Photo Urbanism 2:
The Bridge Project

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Jonathan Smith, photographer


The Bridge Project
March 23, 2005
International Center for Tolerance Education

Major Funders
Paul & Ursula Warchol
Paul Warchol Photography


The Design Trust awarded the second Photo Urbanism fellowship to Jonathan Smith for The Bridge Project. Mr. Smith undertook an in-depth photographic study of New York City's bridges, with the aim of capturing both the structures, large and small, and the spaces they command. An exhibit of photographs from the project was held in March 2005.

Through his work with Joel Meyerowitz and the World Trade Center Archive, Mr. Smith developed a fascination with the role of photography in creating a historical record. His work for Photo Urbanism forms a catalogue of New York's twelve major bridges, as well as a significant number of the city's smaller bridges, raised highways, and other elevated walkways and overpasses. In addition, he documented how the bridges connect with the land – how the parks, industries, and residential communities of New York are affected and interact with the city's transportation infrastructure, whether monumental or mundane.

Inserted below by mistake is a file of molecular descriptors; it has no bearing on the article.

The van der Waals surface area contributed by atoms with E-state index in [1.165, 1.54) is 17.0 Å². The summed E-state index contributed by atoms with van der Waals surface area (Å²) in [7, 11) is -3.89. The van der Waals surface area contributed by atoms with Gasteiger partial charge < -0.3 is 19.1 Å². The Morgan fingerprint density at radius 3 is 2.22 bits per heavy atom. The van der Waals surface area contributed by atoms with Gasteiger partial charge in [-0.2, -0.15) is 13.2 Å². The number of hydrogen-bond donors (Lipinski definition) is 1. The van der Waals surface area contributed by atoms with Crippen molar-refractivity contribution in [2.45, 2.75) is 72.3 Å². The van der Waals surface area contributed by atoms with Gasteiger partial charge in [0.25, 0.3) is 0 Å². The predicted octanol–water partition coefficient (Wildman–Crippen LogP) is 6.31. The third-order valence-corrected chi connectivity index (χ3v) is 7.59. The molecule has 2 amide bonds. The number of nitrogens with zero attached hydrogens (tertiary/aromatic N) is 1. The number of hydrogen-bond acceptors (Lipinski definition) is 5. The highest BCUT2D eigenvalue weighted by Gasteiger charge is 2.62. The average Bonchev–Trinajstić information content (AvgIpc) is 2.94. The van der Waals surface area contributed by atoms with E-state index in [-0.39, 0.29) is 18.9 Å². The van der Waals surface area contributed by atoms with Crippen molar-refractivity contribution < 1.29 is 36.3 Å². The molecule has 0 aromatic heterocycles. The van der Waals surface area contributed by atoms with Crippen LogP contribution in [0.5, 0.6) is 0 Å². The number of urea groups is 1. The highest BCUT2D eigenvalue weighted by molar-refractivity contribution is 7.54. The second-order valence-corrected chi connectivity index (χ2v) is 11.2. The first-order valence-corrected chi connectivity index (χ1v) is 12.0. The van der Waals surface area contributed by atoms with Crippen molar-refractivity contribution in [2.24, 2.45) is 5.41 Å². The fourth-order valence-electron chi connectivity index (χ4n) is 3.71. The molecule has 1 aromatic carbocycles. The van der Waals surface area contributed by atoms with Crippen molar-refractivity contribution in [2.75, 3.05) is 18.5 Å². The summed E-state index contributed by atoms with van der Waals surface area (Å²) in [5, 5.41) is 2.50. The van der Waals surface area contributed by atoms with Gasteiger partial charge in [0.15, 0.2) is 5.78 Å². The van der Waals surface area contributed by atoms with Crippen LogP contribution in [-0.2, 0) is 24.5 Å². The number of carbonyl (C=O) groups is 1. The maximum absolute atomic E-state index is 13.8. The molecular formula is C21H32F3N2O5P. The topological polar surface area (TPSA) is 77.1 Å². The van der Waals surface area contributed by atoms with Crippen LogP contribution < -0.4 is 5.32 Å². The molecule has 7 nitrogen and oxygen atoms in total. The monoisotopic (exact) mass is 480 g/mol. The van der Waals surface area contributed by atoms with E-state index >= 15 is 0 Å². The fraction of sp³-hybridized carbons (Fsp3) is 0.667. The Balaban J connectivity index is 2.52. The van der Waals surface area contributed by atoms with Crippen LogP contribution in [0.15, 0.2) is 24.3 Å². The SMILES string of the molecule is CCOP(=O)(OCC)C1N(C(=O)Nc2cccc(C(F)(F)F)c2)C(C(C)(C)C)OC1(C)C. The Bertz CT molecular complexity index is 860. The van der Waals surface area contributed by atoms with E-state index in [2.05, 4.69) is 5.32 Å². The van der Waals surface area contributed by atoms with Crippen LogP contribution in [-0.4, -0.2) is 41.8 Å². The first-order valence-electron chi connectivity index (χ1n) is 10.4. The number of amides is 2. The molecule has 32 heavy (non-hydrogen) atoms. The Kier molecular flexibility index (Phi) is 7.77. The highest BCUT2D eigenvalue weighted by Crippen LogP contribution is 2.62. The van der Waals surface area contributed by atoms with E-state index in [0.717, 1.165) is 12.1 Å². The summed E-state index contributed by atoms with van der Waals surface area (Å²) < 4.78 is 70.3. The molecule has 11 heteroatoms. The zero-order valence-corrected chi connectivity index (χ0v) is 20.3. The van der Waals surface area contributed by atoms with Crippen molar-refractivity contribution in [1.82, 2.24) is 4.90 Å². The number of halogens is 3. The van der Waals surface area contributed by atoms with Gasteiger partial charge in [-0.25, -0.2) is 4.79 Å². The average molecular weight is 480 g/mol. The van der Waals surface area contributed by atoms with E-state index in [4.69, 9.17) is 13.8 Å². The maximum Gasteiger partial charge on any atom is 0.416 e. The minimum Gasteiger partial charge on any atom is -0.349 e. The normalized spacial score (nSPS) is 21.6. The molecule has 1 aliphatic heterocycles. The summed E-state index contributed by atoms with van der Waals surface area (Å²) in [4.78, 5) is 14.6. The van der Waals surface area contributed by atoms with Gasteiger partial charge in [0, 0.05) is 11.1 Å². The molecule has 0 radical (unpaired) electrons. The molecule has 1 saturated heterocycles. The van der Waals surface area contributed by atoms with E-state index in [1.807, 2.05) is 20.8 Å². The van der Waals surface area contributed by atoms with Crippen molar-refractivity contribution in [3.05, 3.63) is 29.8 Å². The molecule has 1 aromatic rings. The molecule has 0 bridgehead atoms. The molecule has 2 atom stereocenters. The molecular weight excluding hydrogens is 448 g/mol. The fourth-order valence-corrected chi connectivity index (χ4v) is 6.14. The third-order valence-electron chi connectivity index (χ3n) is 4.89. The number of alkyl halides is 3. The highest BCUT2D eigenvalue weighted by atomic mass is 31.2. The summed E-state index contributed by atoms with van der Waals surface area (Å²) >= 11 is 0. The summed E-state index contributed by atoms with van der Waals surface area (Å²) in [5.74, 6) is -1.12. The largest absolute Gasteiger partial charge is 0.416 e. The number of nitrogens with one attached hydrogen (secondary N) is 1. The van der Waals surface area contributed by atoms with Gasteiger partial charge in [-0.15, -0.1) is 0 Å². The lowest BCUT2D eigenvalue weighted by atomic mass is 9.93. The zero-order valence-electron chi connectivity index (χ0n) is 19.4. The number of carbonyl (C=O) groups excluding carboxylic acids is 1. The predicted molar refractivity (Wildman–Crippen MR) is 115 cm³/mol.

About the Photo Urbanism Program  
Photography plays an integral role in the examination, discussion, and re-imagining of New York City's public spaces. Photo Urbanism supports this role by offering photography fellowships to produce a discrete body of work that explores particular qualities of New York City's natural and built environment. The first five Photo Urbanism projects, each focusing on a different aspect of New York City's public realm, will form a catalog the city's evolving character and will be published collectively at the program's conclusion.
In 2002, the first fellowship went to Diane Cook and Len Jenshel for The Edge of New York, an exploration of the city's waterfront. The second fellowship was awarded to Jonathan Smith in 2004 for The Bridge Project. Travis Roozée received the third award in 2005 for Portrait of Jamaica Bay. In 2007, the fourth fellowship went to Gail Albert Halaban for her project, Out My Window. Kramer O'Neill was awarded the fifth fellowship in 2009 for Same Time Every Day.

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